Thomas describes Randi as always getting the bigger piece of the cake. She is pure white trash complete with a plastic leather coat, super short skirts that display her long legged assets, and cowboy boots. She drinks too much. She wants to chase her dreams, not settle down.

Sometimes a serious book can make you smile thanks to well drawn characters and in the telling. The book was re-issued this summer.

Heaven is For Real: A Little Boy’s Astounding Story of His Trip to Heaven and Back

Todd Burpo and Lynn Vincent


For believers, this is a very reassuring and faith inspiring book. For non-believers, it gives the reader something to consider.

Late Bloomer

Peg Sutherland


First of a four book series set in Sweetbranch, Alabama.

Hero Ben McKinzie is first a father. He steals his toddler from the drinking of his ex-wife and her stepfather’s abusive temper. Ben plans to go underground and leave his company business in his brother’s hands.

His first stop toward the underground is Sweetbranch, where he walks into Rose Finley’s Picture Perfect Beauty Salon. His little withdrawn daughter warms up to Rose as she snips off enough hair to subtly change the little girl’s appearance.

Rose dreads turning forty without ever having ‘good lovin’, her college education, or much excitement in her life. She speaks politely to the man passing through as she works. In good conscience Rose can’t allow this out of work man to take his daughter to the rowdy motel. She rents them rooms in her two story house where she lives with Uncle Bump, the local curmudgeon, her cooked food source, and last living relative.

Sutherland constructed three great reads from this start. Each offers a rich textured picture of the deep Southern roots I grew up with in that simpler time before the New South most of us know. These books are peopled with memorable characters you’ll grow to love and remember long after you finishing reading.


Remember: If you want a particular book reviewed, please contact me. If you wish to review a book, we ask that it not be your own work. Make reviews between 20 and 300 words. Scale between 1-5 hearts with one being the worst book you ever read. Five is for a best ever read. We reserve the right to edit reviews for length and content. The reviews are based on recent reads, NOT NECESSARILY NEW RELEASES.

Reviewed by Robyn Daniels


Linda here.

As I stated last week, I attended the Writers Academy at West Texas A&M University in Canyon, TX, taking Jodi Thomas’ class. Honestly, I wish you’d all been there with me. To spend an entire week with other writers, immersed in writing, is unbelievable. Yes, many of us have attended National (some will be there this week), but this wasn’t the same. You don’t sit and listen to speakers, you participate. We had to think and work at our writing.

Which made all the difference.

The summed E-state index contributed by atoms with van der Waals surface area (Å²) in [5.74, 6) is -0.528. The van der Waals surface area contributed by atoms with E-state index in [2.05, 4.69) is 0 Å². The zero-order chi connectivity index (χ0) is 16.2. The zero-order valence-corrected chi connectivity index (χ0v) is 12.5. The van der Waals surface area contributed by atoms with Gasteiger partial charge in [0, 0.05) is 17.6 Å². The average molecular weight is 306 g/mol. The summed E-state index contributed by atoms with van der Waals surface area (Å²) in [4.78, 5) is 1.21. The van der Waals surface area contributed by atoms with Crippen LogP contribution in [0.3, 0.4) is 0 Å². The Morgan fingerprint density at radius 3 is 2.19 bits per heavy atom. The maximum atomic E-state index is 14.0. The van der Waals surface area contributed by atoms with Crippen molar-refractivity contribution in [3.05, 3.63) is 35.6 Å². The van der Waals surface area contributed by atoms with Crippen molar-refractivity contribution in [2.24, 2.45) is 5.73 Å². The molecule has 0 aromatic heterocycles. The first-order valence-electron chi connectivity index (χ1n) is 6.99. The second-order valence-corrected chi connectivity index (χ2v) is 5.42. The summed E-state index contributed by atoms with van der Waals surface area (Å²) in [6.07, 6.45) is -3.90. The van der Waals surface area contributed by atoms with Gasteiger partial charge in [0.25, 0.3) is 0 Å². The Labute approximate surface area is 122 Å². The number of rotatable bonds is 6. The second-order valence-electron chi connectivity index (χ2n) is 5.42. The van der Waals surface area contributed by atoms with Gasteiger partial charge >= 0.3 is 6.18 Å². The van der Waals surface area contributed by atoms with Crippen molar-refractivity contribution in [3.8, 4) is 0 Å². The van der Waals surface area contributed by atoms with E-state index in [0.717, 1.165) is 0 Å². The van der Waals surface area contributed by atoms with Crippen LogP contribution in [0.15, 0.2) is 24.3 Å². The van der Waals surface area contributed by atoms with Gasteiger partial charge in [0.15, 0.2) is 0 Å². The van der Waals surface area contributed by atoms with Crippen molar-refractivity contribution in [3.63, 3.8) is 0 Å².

While there I realized how blessed I am to be part of RWI, to be able to meet monthly and to be part of a critique group. Several in the class had no one. One woman said how much being a part of the class, how being around other writers who “understood” her, meant to her. Guess she found out ALL writers talk to themselves. And wouldn’t have it any other way. 🙂

I’ll post more detailed info on my personal blog ( in a day or two for some of the fun things we did during the week. I came home exhausted and so pumped! And ready to jump back into my writing full force.

The last day, a few minutes before the class ended, Jodi told us we took our writing seriously. As we should. However, we shouldn’t take ourselves seriously. To make her point, she passed out red noses for everyone. This is Jodi and I smiling for the camera.

Ain’t we cute?

I can almost guarantee I’ll be going back next year. Wanna’ come?

Linda Trout


My Best of 2010

Remember a week or two ago, I asked you to start thinking about your best list for 2010. A couple of our overachievers already posted some of theirs, but for the rest of the slugs, like me, today’s the day I’m expecting — even pleading for — your lists. Give me inspiration, some new things to read/see/listen to. Broaden my horizons.

My own list — not comprehensive by any means because, let’s face it, my memory is as faulty as the electrical cord my pupper, Jack, once chewed through. Still, here are some of the highlights for me:

— Watching “Shrek” 57 times. (When our grandson comes to spend the day with us, he walks into the house, grins and says, “I need frozen Snickers, Diet Dr. Pepper in MY glass and Shrek.”)

— A late-winter retreat with Slut Meg to a cabin in the southeastern Oklahoma woods and an early spring getaway to Casa del Sol B&B over by Turner Falls, OK. Wonderful, productive times that recharged me exactly the way I needed.

— Total knee replacement. I’ve had osteoarthritis in both knees since I was a teenager, and the right one was so broke-down that we tossed it out and put in a new one. Rehab’s tougher — and more ongoing (four months down, about eight to go!) — than I expected, but hey, I’ve got a new knee, and this pain WILL go away!!

— Kindle. I bought it thinking it would come in handy during all the hours of physical therapy. I’ve read A TON since then!! Some of my favorites: Silent in the Grave, Silent in the Sanctuary, Silent on the Moor and Dark Road to Darjeeling by Deanna Raybourn; Invisible, In Plain Sight, On the Run and Stranded, the Ivy Malone books, by Lorena McCourtney; Somewhere Along the Way by Jodi Thomas; and The Native Star by M. K. Hobson. Now I’m loving The Help by Kathryn Stockett.

— Cozumel!! I hadn’t been out of the country except to Calgary and Tijuana. Loved loved LOVED it, even if I did have cane in hand and ice packs at the ready. The sun, the ocean, the people, the laziness, the rest, the companions . . . I wanna go back!

The worst of 2010: my pupper, Jack, died in June. We got him as a puppy when he’d been hit by a car and needed hourly care. He attached himself to me right away, sitting nearby, sleeping against my legs, going to the office with me every day. He was a German shepherd/Jack Russell terrier and a little guy, no more than 50 pounds, but he (and everyone else) thought he was a 900-pound gorilla. We had 12 wonderful years with him,, and it broke our hearts to lose him, but he’ll always be with us in memory and in love.

So tell me — especially you guys who read but never comment (please, please, pretty please) — what was good in your 2010?